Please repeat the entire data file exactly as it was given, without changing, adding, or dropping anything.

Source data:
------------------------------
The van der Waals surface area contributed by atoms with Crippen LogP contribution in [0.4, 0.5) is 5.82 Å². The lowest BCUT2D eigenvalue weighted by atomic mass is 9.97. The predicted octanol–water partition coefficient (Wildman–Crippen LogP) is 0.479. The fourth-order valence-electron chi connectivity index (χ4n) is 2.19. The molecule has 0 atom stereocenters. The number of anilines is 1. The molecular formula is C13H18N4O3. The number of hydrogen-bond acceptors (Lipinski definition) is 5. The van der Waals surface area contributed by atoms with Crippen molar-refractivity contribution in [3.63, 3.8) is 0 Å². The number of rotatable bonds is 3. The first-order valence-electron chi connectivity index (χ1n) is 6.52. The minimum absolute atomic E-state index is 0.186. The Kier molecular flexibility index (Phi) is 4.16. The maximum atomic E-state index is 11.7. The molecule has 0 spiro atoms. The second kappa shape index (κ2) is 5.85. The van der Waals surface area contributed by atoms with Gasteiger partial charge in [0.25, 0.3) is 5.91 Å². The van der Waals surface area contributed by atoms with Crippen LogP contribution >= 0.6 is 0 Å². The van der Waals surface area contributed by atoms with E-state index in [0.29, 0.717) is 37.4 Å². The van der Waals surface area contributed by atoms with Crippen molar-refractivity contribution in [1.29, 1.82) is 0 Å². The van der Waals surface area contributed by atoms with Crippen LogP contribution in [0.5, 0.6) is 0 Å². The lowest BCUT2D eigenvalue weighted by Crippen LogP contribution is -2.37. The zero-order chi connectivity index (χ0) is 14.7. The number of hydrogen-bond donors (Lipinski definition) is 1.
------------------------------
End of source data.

The van der Waals surface area contributed by atoms with Crippen LogP contribution in [0.4, 0.5) is 5.82 Å². The lowest BCUT2D eigenvalue weighted by atomic mass is 9.97. The predicted octanol–water partition coefficient (Wildman–Crippen LogP) is 0.479. The fourth-order valence-electron chi connectivity index (χ4n) is 2.19. The molecule has 0 atom stereocenters. The number of anilines is 1. The molecular formula is C13H18N4O3. The number of hydrogen-bond acceptors (Lipinski definition) is 5. The van der Waals surface area contributed by atoms with Crippen molar-refractivity contribution in [3.63, 3.8) is 0 Å². The number of rotatable bonds is 3. The first-order valence-electron chi connectivity index (χ1n) is 6.52. The minimum absolute atomic E-state index is 0.186. The Kier molecular flexibility index (Phi) is 4.16. The maximum atomic E-state index is 11.7. The molecule has 0 spiro atoms. The second kappa shape index (κ2) is 5.85. The van der Waals surface area contributed by atoms with Gasteiger partial charge in [0.25, 0.3) is 5.91 Å². The van der Waals surface area contributed by atoms with Crippen LogP contribution >= 0.6 is 0 Å². The van der Waals surface area contributed by atoms with E-state index in [0.29, 0.717) is 37.4 Å². The van der Waals surface area contributed by atoms with Crippen molar-refractivity contribution in [1.29, 1.82) is 0 Å². The van der Waals surface area contributed by atoms with Crippen LogP contribution in [0.5, 0.6) is 0 Å². The lowest BCUT2D eigenvalue weighted by Crippen LogP contribution is -2.37. The zero-order chi connectivity index (χ0) is 14.7. The number of hydrogen-bond donors (Lipinski definition) is 1.